Robert M. Veatch and Lainie F. Ross
Although the history of organ transplant has its roots in ancient Christian mythology, it is only in the past fifty years that body parts from a dead person have successfully been procured and transplanted into a living person. After fourteen years, the three main issues that Robert Veatch first outlined in his seminal study Transplantation Ethics still remain: deciding when human beings are dead; deciding when it is ethical to procure organs; and deciding how to allocate organs, once procured.
However, much has changed. Enormous strides have been made in immunosuppression. Alternatives to the donation model are debated much more openly—living donors are used more widely and hand and face transplants have become more common, raising issues of personal identity. In this second edition of Transplantation Ethics, coauthored by Lainie F. Ross, transplant professionals and advocates will find a comprehensive update of this critical work on transplantation policies.
1. Religious and Cultural Perspectives
2. An Ethical Framework: General Theories of Ethics
PART I: DEFINING DEATH
3. The Dead Donor Rule and the Concept of Death
4. The Whole-Brain Concept of Death
5. The Circulatory, or Somatic, Concept of Death
6. The Higher-Brain Concept of Death
7. The Conscience Clause: How Much Individual Choice Can Our Society Tolerate
8. Crafting a New Definition-of-Death Law
PART II: PROCURING ORGANS
9. The Donation Model
10. Routine Salvaging and Presumed Consent
11. Markets for Organs
12. Live-Donor Transplants
13. High-Risk Donors
14. Xenotransplants: Using Organs from Animals
15. The Media’s Impact on Transplants and Directed Donation
PART III: ALLOCATING ORGANS
16. The Roles of the Clinician and the Public
17. A General Moral Theory of Organ Allocation
18. Voluntary Risks and Allocation: Does the Alcoholic Deserve a New Liver?
19. Multi-Organ, Split-Organ, and Repeat Transplants
20. The Role of Age in Allocation
21. The Role of Status: The Cases of Mickey Mantle, Robert Casey, Steve Jobs, and
22. Geography and Other Causes of Allocation Disparities
23. Socially Directed Donation: Restricting Donation by Social Group
24. Elective Organ Transplantation
25. Vascularized Composite Allografts: Hand, Face, and Uterine Transplants
"Praise for the first edition of Transplantation Ethics
"The book on transplantation ethics."—Choice
"Without question, the best and most important book on this topic."—James F. Childress, University of Virginia
"A comprehensive, knowledgeable and thoughtful treatise on the critical ethical issues those of us in the transplant field wrestle with each day. Nice job!"—Jimmy A. Light, MD, Director of Transplantation Services, Washington Hospital Center"—, reviewing a previous edition or volume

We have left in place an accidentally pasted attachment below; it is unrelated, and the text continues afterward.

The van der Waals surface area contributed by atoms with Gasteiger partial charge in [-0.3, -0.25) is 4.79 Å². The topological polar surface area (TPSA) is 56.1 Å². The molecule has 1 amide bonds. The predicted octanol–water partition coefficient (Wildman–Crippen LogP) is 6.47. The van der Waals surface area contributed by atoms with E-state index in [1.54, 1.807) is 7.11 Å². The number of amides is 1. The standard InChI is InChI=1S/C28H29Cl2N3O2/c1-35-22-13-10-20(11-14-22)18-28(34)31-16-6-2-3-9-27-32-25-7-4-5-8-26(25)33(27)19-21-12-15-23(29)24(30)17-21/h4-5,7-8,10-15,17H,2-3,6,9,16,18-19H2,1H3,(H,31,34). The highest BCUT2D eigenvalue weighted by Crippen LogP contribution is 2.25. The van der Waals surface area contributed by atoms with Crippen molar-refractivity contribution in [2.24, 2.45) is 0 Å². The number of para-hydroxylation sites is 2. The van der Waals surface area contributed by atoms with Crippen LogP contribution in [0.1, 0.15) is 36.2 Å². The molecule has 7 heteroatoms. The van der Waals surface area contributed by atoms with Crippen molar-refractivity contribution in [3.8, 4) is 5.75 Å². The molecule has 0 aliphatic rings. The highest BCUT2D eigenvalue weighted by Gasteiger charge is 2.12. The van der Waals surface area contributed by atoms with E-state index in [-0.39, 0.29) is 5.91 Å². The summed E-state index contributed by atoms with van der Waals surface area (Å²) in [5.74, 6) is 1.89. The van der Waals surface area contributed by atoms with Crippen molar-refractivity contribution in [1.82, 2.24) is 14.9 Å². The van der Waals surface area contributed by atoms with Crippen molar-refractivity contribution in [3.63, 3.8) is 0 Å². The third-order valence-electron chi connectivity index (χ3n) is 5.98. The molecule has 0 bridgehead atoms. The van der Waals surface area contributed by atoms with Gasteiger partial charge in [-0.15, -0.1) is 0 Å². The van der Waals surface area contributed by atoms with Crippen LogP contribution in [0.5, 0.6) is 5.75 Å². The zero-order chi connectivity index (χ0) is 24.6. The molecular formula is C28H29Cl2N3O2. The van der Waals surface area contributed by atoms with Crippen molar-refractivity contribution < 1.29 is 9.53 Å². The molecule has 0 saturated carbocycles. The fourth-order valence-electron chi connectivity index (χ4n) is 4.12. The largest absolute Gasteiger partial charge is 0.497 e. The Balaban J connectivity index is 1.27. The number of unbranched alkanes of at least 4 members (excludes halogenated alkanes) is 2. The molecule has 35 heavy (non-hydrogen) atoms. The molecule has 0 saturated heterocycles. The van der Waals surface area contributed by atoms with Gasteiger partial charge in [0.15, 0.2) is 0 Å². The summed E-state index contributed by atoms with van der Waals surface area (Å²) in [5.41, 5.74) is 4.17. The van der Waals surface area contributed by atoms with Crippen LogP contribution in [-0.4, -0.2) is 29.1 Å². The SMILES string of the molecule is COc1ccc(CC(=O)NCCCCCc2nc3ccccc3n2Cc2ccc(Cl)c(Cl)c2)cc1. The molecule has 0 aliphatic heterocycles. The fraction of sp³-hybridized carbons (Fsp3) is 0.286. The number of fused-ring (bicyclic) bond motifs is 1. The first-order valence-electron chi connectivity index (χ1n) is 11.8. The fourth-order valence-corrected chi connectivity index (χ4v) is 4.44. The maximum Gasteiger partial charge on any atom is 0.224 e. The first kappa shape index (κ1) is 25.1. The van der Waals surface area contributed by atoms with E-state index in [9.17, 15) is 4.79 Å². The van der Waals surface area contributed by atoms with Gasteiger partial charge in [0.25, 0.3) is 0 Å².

"This is a must-read book for anyone wishing to understand the complexities surrounding organ transplantation. Besdies thoroughness and depth of discussion, one of the many strenghths found throughout this book is the authors' repeated demonstration of the need for metaethical thinking. . . . This book is well researched, broadly reasoned, and offers several proposals for advancement in a multicultural and pluralistic society. . . . I highly recommend this book for those interested in a solid evaluation of most of the relevant issues surrounding death. . . . It is especially suited to the bioethics student, ethics committee member, and those interested in becoming an organ donor."—Ethics & Medicine
"Deserves to be the definitive reference on the shelf of transplant professionals interested in ethics and public policy."—Monash Bioethics Review
Congratulations to Robert M. Veatch, 2008 recipient of the American Society of Bioethics and the Humanities Lifetime Achievment Award.
Robert M. Veatch is Professor of Medical Ethics at the Kennedy Institute of Ethics, Georgetown University. He is a member of the Board of Directors of the Washington Regional Transplant Community as well as the Ethics Committee and the Vascular Composite Allografts Committee of the United Network for Organ Sharing. He has received the Lifetime Achievement Award from the American Society of Bioethics and Humanities, the Henry Knowles Beecher Award from the Hastings Center, and gave the Gifford Lectures at the University of Edinburgh. He is the author of fifty books including The Basics of Bioethics and Case Studies in Biomedical Ethics.
Lainie F. Ross is the Carolyn & Matthew Bucksbaum Professor of Clinical Medical Ethics at the University of Chicago; professor in the departments of Pediatrics, Medicine, Surgery and the College; associate director of the MacLean Center for Clinical Medical Ethics; and codirector of the Institute for Translational Medicine. She is a recipient of the Patricia Price Brown Prize in Biomedical Ethics from the Oklahoma Health Sciences University and a John Simon Guggenheim Memorial Foundation Fellowship. She is the author of two books, Children, Families and Health Care Decision-Making and Children in Medical Research: Access versus Protection.
480 pp., 7 x 10
480 pp., 7 x 10